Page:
Steamboat Willie (1928)
Directors: Ub Iwerks, Walt Disney
Screenwriters: Walt Disney, Ub Iwerks
Starring: Walt Disney, Charlotte Jamquie
It all started with a rabbit. That’s right, around a year before Mickey, Walt Disney and Ub Iwerks created Oswald the Lucky Rabbit who, despite starring in dozens of shorts, was unceremoniously ditched in favour of another anthropomorphic animal character Disney could retain control of because of a series of fascinating legal wrangles and rights issues with Universal. Almost a full century on, how does Disney’s game-changing breakthrough cartoon short that introduced Mickey to his public hold up?
Mickey Mouse works on a steamboat under the gruff Captain Pete. On his way down the river transporting livestock, he picks up his girlfriend Minnie Mouse and puts on an unusual impromptu musical performance involving all of the farm animals on the boat.
Steamboat Willie is proclaimed proudly in the opening credits as a “A Mickey Mouse sound cartoon”, setting out Disney’s character branding and chief selling point from the off. Technically this isn’t Mickey’s first appearance, as Plane Crazy was made and previewed first, but Steamboat Willie was the first Disney cartoon to see a wide release and essentially helped put Disney (appropriately sometimes today known as the “House of Mouse”) on the map.
About the only major studio to keep the tradition of a short film preceding the main feature alive during cinema exhibition is Pixar, which has of course become a subsidiary of Disney. As a reference to its past, for the longest time an image of Mickey whistling from this short was the production logo for Disney Animation Studios, but when cinema hit mass popularity with the invention of synchronised sound in the late 1920s, it was standard practice for every studio to produce short subjects and B-movies in support of their main events.
Clearly revolutionary for its time, capitalising on the incoming synchronised sound revolution caused by the release of The Jazz Singer, Steamboat Willie introduces increasingly elaborate musicality during its 8-minute runtime. This really emphasises Disney’s talent as a businessman, his ability to spot the next big thing to capitalise on, as well as his need to step back from animation, giving way to cartoonists like Iwerks for the good of the company.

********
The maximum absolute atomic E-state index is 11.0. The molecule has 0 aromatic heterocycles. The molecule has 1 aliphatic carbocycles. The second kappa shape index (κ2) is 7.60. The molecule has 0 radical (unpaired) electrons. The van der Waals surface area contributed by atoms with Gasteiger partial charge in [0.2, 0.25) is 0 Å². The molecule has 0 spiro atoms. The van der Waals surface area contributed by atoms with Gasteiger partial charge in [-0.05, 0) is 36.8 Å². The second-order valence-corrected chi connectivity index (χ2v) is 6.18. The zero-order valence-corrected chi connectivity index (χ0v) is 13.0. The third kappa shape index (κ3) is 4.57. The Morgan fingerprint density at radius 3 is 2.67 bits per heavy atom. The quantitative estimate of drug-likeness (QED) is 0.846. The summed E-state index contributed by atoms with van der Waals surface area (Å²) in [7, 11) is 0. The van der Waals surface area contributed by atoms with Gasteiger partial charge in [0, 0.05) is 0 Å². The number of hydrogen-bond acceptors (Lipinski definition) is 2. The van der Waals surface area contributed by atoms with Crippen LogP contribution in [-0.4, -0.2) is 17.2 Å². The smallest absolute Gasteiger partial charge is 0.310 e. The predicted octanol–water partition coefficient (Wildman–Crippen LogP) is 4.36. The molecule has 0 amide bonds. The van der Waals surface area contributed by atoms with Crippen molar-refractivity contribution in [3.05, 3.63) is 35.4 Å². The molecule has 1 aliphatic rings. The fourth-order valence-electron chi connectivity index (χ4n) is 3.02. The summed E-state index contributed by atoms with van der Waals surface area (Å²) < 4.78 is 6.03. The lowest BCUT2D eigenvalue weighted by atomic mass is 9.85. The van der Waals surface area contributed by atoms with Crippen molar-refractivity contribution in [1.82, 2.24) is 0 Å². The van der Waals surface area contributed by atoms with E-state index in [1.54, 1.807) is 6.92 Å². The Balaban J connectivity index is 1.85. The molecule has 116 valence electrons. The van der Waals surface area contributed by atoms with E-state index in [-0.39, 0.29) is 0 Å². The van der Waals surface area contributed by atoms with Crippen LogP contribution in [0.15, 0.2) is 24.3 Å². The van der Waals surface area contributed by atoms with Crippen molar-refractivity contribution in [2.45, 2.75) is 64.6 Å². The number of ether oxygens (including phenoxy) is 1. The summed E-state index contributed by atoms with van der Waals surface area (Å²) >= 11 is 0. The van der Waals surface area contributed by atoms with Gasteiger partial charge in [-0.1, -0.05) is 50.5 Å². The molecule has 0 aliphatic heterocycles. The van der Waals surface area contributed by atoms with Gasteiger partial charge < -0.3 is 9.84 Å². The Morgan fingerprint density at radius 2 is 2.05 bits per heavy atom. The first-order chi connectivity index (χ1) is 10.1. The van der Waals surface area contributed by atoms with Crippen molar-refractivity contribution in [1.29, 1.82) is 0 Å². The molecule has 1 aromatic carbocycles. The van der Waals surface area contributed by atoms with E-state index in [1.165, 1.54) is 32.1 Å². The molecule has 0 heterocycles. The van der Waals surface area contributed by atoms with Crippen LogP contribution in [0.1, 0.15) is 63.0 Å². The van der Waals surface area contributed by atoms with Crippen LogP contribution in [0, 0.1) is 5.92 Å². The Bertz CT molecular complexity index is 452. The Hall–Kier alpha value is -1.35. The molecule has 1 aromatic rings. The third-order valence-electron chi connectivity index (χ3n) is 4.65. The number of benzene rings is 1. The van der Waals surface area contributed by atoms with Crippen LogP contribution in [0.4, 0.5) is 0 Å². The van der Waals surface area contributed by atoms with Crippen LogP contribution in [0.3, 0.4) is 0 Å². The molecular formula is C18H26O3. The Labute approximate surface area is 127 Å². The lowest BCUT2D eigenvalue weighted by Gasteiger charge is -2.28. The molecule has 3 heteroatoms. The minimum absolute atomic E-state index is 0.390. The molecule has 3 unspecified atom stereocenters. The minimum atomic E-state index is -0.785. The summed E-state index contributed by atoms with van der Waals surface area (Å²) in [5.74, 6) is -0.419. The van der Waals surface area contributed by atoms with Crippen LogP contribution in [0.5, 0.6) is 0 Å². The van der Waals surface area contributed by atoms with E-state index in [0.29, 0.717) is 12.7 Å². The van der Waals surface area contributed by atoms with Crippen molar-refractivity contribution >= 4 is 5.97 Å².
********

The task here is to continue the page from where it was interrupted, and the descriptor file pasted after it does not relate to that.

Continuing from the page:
No matter how cartoony and unrealistic this short is, to the modern eye it’s difficult not to notice how much (admittedly creative) animal cruelty is employed by Mickey just to make music. He turns the tail of a goat who has swallowed sheet music to use it as a gramophone, he strikes at a cow’s teeth to improvise a xylophone, and he pulls on suckling piglets’ tails to make them squeal to add another musical layer. You can’t help but think of the classic Monty Python sketch where Terry Jones is hitting a row of mice with a hammer to produce a musical scale and is forcibly dragged off midway through by his shocked onlookers.
We should probably reference the links to minstrel shows here. Taking a minstrel musical standard (“Turkey in the Straw”, which had a much more offensive original title that won’t be repeated here) and using hallmarks of the morally dubious entertainment style in Mickey’s appearance, from his white gloves to his exaggerated body language, can’t be ignored given early cinema’s links to vaudeville and sideshow attractions, but nor is this a call to “cancel” Mickey.
You have to acknowledge that Steamboat Willie is 95 years old, and looks it. Ub Iwerks was the master of the stretch-squash cartoon with a slightly surreal, mischievous edge, but the burgeoning Disney Studio had a way to go before their moving drawings transitioned from curiosities to magic. Sometimes the animation looks cheap and rushed, and is mostly held together by sheer exuberance and the clever matching of cartoony ideas to the building musical accompaniment.
Steamboat Willie is a fascinating artefact of film history and remains a pretty enjoyable way of spending just under ten minutes of your time. It’s certainly not polished and overall quality-wise it’s solidly in the middle of the Mickey Mouse canon, but a first step is always an important one, and the ideas tried out here cleared the way for many years of escapist amusement for audiences of all ages.